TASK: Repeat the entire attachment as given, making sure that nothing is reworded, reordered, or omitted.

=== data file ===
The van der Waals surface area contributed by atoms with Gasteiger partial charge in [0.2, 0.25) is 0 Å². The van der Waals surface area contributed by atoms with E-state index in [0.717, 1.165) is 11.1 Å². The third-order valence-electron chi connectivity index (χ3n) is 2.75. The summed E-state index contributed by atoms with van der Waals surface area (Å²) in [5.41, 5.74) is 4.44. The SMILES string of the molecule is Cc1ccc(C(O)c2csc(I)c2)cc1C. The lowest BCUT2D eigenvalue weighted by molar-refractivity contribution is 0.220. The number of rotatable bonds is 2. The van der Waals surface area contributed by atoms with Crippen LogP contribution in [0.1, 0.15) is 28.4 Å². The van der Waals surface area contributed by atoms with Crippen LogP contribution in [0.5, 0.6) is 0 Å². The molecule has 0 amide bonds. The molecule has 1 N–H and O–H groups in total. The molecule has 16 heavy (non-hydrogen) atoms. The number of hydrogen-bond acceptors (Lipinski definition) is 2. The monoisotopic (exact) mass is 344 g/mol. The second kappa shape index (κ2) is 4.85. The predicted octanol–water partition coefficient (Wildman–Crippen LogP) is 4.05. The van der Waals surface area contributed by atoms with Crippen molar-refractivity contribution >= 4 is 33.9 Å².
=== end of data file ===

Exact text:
The van der Waals surface area contributed by atoms with Gasteiger partial charge in [0.2, 0.25) is 0 Å². The van der Waals surface area contributed by atoms with E-state index in [0.717, 1.165) is 11.1 Å². The third-order valence-electron chi connectivity index (χ3n) is 2.75. The summed E-state index contributed by atoms with van der Waals surface area (Å²) in [5.41, 5.74) is 4.44. The SMILES string of the molecule is Cc1ccc(C(O)c2csc(I)c2)cc1C. The lowest BCUT2D eigenvalue weighted by molar-refractivity contribution is 0.220. The number of rotatable bonds is 2. The van der Waals surface area contributed by atoms with Crippen LogP contribution in [0.1, 0.15) is 28.4 Å². The van der Waals surface area contributed by atoms with Crippen LogP contribution in [0.5, 0.6) is 0 Å². The molecule has 0 amide bonds. The molecule has 1 N–H and O–H groups in total. The molecule has 16 heavy (non-hydrogen) atoms. The number of hydrogen-bond acceptors (Lipinski definition) is 2. The monoisotopic (exact) mass is 344 g/mol. The second kappa shape index (κ2) is 4.85. The predicted octanol–water partition coefficient (Wildman–Crippen LogP) is 4.05. The van der Waals surface area contributed by atoms with Crippen molar-refractivity contribution >= 4 is 33.9 Å².